Sunday, July 26, 2009

Mango Mexican way

Mango seasoned with salt, chili and lime is typical street food in Mexico. Whole mango is peeled and often cut to look like a flower, seasoned and sold on a stick.
Incredibly delicious, but as it is a bit tricky to eat whole mango on a stick I decided to cut it in cubes for this homemade version.

Cut each side around the mango bone so that you have two nice mango halves. Now cut cubes in each side, try not to cut through the skin. Flip the mango inside out, and you will have cubes out.

Peel of the cubes and put them in a bowl. Cut the mango flesh around the bone and add it to the mango cubes. Squeeze some lime juice over, sprinkle with some salt and chili powder.

Sunday, July 19, 2009


I love cherries. They are one of my favourite fruits. As a kid I have spent many summers sitting up in the cherry tree, picking and eating. The coolest thing was to eat the cherry-pit as well...not so cool anymore.
Cherries can be sweet (left) or sour (right) in taste, and there are many variates of each sort.

Sweet cherries are meaty in texture, they are less juicy than the sour cherries and it is easy to remove the pit. It was these cherries I was eating up in the tree and even today I only eat them fresh, no baking here.
Sour cherries on the other hand are very juicy, dark red and it is bit harder to remove the pit. They are really sour and flavourful so these are the cherries for cooking and baking.

And when it come to the baking, cherries and almonds are the perfect match. So I decided to make my favourite almond cake, Spanish cake called Tarta de Santiago. It is made of equal parts of eggs, sugar, almond flour and flavouring, very simple and very delicious.
I also wanted to use strudel dough (my latest obsession) and so was this sour cherry cake born.

Sour cherry cake
serves 6
3 eggs
200 gr sugar ( I used mixture of muscovado and cane sugar)
200 gr ground almonds (I used toasted almonds)
200 gr sour cherries
1,5 tbsp amaretto liqueur

2 dl bread flour
pinch of salt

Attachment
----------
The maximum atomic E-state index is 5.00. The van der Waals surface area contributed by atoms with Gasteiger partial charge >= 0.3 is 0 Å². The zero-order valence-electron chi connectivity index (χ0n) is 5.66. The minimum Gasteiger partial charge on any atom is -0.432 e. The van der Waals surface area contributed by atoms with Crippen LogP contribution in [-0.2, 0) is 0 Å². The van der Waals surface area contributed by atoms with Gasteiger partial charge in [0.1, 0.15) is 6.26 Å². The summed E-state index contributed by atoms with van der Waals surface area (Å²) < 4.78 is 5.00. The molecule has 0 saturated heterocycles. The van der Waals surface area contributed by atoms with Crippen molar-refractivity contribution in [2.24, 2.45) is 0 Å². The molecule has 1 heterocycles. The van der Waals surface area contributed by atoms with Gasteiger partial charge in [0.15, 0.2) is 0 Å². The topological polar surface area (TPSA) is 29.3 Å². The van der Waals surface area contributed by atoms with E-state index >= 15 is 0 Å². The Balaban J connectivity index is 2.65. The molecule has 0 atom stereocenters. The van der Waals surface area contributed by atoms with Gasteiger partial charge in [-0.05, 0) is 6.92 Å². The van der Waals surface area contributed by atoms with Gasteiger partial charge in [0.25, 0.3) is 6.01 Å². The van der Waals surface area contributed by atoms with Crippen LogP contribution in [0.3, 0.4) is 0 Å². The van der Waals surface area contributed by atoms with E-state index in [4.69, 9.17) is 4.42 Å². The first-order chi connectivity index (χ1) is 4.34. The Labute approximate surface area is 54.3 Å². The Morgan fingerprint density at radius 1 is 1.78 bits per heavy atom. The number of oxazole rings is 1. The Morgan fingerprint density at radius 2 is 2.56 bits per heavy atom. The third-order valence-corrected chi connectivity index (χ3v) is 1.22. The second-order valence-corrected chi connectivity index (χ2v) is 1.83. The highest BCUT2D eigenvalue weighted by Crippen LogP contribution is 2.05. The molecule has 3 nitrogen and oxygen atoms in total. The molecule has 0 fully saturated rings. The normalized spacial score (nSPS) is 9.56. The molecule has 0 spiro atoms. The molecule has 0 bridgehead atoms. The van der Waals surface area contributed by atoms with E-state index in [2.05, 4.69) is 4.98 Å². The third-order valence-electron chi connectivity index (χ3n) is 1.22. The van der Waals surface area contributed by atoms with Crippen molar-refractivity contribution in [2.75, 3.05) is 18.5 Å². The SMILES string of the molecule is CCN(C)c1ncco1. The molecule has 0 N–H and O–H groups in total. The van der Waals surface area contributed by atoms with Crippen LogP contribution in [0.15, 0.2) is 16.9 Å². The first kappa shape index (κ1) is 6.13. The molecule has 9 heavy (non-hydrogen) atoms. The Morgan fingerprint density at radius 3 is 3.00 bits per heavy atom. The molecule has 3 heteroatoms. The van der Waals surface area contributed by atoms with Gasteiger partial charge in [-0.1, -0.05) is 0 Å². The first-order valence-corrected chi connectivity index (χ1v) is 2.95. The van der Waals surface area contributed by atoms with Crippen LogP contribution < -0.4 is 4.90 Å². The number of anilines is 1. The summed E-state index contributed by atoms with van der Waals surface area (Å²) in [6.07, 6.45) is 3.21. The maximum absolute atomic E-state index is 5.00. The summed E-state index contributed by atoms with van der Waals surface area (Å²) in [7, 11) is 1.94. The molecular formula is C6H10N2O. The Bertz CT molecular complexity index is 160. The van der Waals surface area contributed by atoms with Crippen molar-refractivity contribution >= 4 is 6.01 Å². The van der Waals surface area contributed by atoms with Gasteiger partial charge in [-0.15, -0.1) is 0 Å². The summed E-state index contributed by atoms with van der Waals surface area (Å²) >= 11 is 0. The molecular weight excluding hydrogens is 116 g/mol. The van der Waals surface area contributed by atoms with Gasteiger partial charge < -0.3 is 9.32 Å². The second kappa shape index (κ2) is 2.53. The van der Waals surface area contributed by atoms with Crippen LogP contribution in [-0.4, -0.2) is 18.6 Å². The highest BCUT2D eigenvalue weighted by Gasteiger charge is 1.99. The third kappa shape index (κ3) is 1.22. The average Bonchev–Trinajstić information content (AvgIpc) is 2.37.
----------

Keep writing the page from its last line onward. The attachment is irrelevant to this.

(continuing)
1,5 tbsp oil
about 5 tbsp warm water

2 tbsp melted butter
2 tbsp sugar (from those 200 gr above)
2 tbsp ground almonds (from those 200 gr above)

baking dish 25x15 cm (1,3l)

Make the strudel dough , divide in 5 equal parts and let it rest for one hour. In the mean time pit the cherries. When the strudel dough has rested stretch each part individually. Brush the baking dish with melted butter and cover the bottom with one strudel sheet. Brush the sheet with melted butter and sprinkle some of the sugar and ground almonds over it.
Repeat until you have used all the strudel sheets. Do not sprinkle any sugar and almonds on the last sheet.
Preheat the oven, 180C. Beat eggs and sugar until fluffy and light in colour. Add amaretto and ground almonds. Blend carefully until everything is incorporated. Pour over the strudel layers, spread cherries over the almond filling and bake for about 30 minutes. Cute when cold. It tastes even better the next day.

Sunday, July 12, 2009

Mexican chocolate pudding

When I saw the recipe for Mexican chocolate pudding in Gourmet I had to make it. I love everything about Mexican chocolate, it is too perfect. And this pudding recipe is using almond milk so I was very curious about how it will influence the flavour. And what can I say, excellent influence.

I have changed the recipe just a bit, I used muscovado sugar and less of it, I added more cornstarch and left out the butter completely. I also cooked the pudding the way I always do.

One important thing when it comes to the cinnamon. There are two different cinnamon types, Ceylon and Cassia. I learned this when I went to Mexico for the first time. In Mexico Ceylon cinnamon (right) is used, but in Sweden Cassia (left) is used.

The taste is really different so when you make Swedish cinnamon buns you have to use Cassia and when you make Mexican chocolate you have to use Ceylon. Otherwise they don´t taste as they should.

Mexican chocolate pudding
adapted from Gourmet
serves 2

4+1 dl almond milk
3,5 tbsp cornstarch
3 tbsp muscovado sugar
4 tbsp cocoa powder (I used one with 10-12% cocoa butter)
1/2 tsp Ceylon cinnamon powder
1/8 tsp salt
1/2 vanilla bean

Put 4 dl almond milk in a saucepan. Scrape the vanilla bean and add to the milk together with the pod. Put the milk to boil.
In a small bowl mix all dry ingredients, slowly add 1 dl cold almond milk, whisk until everything is smooth. When the almond milk is boiling, take out vanilla pod and remove from heat. Add the cornstarch mixture, whisking all the time. Put back on the heat and and let it boil on low heat until it thickens, couple of minutes. Do not whisk that much as the cornstarch might go thin. Divide between two bowls and let chill.

Saturday, July 04, 2009

Rapeseed, 2nd part

Rapeseed is continuing to grow. A month later and beautiful yellow flowers are gone but pods are much bigger. The seeds are already visible but completely green. I guess it will take some more weeks and a lot more sun to get these ready for oil pressing.

I was checking the world statistic of rapeseed production and Germany is actually at the 4th place. Speaking of statistics ¨The Food and Agriculture Organization¨ of the United Nations keeps statistics of worlds commodity production. You can search by commodity, country, is quite addictive!

This is top 10 worlds commodity production in 2007:

1. cow milk
2. rice
3. cattle meat
4. pig meat
5. chicken meat
6. wheat
7. hen eggs
8. soybeans
9. buffalo milk
10. vegetables